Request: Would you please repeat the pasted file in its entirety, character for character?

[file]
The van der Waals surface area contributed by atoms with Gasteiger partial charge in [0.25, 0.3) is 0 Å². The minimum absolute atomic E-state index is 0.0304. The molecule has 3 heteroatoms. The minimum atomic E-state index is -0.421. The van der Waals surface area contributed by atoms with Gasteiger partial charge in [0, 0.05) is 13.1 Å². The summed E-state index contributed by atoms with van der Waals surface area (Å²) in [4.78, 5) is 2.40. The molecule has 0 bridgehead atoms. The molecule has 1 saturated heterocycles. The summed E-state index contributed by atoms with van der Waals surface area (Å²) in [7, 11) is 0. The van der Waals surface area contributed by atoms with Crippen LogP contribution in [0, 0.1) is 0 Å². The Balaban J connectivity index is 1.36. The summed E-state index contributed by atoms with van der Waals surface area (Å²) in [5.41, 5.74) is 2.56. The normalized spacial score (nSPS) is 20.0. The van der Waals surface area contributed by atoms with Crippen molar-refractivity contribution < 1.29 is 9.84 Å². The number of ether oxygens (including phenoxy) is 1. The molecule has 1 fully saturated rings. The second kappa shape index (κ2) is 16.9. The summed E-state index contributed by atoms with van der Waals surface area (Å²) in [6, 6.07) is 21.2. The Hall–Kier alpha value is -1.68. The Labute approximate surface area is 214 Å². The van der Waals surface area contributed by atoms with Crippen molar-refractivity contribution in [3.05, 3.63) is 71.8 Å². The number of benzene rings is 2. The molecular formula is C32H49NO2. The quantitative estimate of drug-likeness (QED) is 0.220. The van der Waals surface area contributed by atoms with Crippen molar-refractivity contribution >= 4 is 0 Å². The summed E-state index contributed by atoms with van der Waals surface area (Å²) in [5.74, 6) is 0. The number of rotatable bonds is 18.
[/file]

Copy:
The van der Waals surface area contributed by atoms with Gasteiger partial charge in [0.25, 0.3) is 0 Å². The minimum absolute atomic E-state index is 0.0304. The molecule has 3 heteroatoms. The minimum atomic E-state index is -0.421. The van der Waals surface area contributed by atoms with Gasteiger partial charge in [0, 0.05) is 13.1 Å². The summed E-state index contributed by atoms with van der Waals surface area (Å²) in [4.78, 5) is 2.40. The molecule has 0 bridgehead atoms. The molecule has 1 saturated heterocycles. The summed E-state index contributed by atoms with van der Waals surface area (Å²) in [7, 11) is 0. The van der Waals surface area contributed by atoms with Crippen LogP contribution in [0, 0.1) is 0 Å². The Balaban J connectivity index is 1.36. The summed E-state index contributed by atoms with van der Waals surface area (Å²) in [5.41, 5.74) is 2.56. The normalized spacial score (nSPS) is 20.0. The van der Waals surface area contributed by atoms with Crippen molar-refractivity contribution < 1.29 is 9.84 Å². The number of ether oxygens (including phenoxy) is 1. The molecule has 1 fully saturated rings. The second kappa shape index (κ2) is 16.9. The summed E-state index contributed by atoms with van der Waals surface area (Å²) in [6, 6.07) is 21.2. The Hall–Kier alpha value is -1.68. The Labute approximate surface area is 214 Å². The van der Waals surface area contributed by atoms with Crippen molar-refractivity contribution in [3.05, 3.63) is 71.8 Å². The number of benzene rings is 2. The molecular formula is C32H49NO2. The quantitative estimate of drug-likeness (QED) is 0.220. The van der Waals surface area contributed by atoms with Crippen molar-refractivity contribution >= 4 is 0 Å². The summed E-state index contributed by atoms with van der Waals surface area (Å²) in [5.74, 6) is 0. The number of rotatable bonds is 18.